As Jim Dowd, the primary force behind the Arts Center, told the New York Times in the fall of 1972 at the Irish Arts Center's inauguration: There are few real Irish people in the United States. They know little about authentic Irish culture and care less. The Irish American is a victim of cultural disintegration, as much so as the Mayan Indian. We have to go back to the beginning, to learn again what it means to be Irish. 8 40 _ I The organizers of the Irish Arts Center hoped to reverse the assimilation process by transporting traditional Irish culture to America, in the belief that it provided a sound basis for a lasting ethnicity.
Irish Nationalism Another impetus behind the Irish Arts Center was the creation of popular support in the Irish-American community for the struggle in Northern Ireland. As activists on behalf of Irish nationalism , the originators of the Center found little support in the Irish-American community. They attributed this indifference to a diminished sense of ethnic identity among Irish Americans. As a result, the activists resolved to revive Irish culture in America, as a way to promote Irish nationalism. As Dowd explained it: Most of the Americans I dealt with did not identify with the movement at all. Most Irish immigration took place in the nineteenth century, before the renaissance of Irish culture that began in the early years of this century. I realized that they needed, far more than another organization, a consciousness of their own heritage. 9 Although the Arts Center did not succeed in producing a grounds well of American-based support for Irish nationalism, it did turn out several individuals who became activists in the movement here. Moreover, despite the Center's mantle of political neutrality, Northern Ireland politics has been a constant in the life of the organization. For example, over the years the Center has lent its name, support, and resources to a variety of groups and events dedicated to the cause of Irish nationalism. In addition, the conflict in Northern Ireland has often been a theme in the plays and other events produced by the Center. Further, the development in the early 1980's of a comprehensive Irish history program in the Center can be traced to a rise in tension in that part of the world at the time. This gave an unanticipated boost to the organization, bringing in new members, volunteers, and students. Aside from courses that focus on "The Troubles," the history program sponsors lectures and films devoted to them.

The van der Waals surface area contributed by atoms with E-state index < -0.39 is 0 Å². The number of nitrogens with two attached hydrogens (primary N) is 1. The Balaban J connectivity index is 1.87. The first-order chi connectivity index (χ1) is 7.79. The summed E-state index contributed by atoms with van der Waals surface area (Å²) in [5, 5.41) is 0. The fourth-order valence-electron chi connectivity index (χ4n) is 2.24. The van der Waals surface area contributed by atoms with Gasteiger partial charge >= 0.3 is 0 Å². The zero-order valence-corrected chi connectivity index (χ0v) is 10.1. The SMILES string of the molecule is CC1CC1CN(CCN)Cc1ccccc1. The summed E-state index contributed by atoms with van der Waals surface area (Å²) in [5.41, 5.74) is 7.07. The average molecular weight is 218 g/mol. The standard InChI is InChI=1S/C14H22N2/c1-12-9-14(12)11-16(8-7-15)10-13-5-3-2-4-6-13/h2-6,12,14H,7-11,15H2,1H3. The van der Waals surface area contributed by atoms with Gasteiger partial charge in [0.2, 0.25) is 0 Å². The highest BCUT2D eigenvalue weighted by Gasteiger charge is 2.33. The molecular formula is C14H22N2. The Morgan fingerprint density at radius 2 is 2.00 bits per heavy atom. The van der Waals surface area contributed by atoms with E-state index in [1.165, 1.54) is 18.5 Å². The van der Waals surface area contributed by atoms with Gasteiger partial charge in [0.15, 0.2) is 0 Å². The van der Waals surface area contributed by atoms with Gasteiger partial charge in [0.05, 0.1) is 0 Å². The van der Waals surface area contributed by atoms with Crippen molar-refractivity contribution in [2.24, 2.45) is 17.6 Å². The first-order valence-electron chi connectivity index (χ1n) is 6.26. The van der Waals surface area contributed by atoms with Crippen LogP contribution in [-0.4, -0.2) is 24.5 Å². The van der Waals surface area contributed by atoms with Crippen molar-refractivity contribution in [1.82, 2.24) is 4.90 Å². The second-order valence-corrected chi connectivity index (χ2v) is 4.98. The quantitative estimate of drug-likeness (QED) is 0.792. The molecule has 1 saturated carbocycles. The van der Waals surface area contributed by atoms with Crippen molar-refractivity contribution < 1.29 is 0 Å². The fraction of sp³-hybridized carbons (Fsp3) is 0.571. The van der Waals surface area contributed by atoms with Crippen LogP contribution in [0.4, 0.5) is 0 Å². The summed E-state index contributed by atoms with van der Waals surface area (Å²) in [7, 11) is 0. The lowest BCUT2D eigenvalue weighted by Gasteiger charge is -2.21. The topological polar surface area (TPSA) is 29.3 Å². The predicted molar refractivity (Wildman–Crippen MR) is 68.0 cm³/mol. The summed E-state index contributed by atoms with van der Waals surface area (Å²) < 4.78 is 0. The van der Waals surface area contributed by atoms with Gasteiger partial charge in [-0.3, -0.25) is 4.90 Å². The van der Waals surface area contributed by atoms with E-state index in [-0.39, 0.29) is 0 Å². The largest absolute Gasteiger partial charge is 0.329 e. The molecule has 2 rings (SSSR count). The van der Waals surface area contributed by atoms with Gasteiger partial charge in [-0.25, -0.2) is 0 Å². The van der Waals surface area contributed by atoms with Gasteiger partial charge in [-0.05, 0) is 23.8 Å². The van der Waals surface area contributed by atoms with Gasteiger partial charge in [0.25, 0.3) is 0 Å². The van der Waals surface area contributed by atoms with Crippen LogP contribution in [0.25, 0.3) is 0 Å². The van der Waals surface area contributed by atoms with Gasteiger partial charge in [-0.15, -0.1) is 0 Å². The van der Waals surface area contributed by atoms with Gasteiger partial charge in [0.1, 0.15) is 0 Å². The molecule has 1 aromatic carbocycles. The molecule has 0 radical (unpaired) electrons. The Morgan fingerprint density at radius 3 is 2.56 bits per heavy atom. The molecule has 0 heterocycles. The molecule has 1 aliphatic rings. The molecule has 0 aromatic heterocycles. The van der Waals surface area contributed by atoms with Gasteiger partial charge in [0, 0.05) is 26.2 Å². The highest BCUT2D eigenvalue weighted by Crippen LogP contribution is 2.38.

However, the Arts Center's identification with Irish politics has also been a source of conflict, as members debated whether it was appropriate for an arts organization. Overall, though, Irish nationalism and the Center's identification with it, helped to rekindle ethnic loyalties and pride among the members.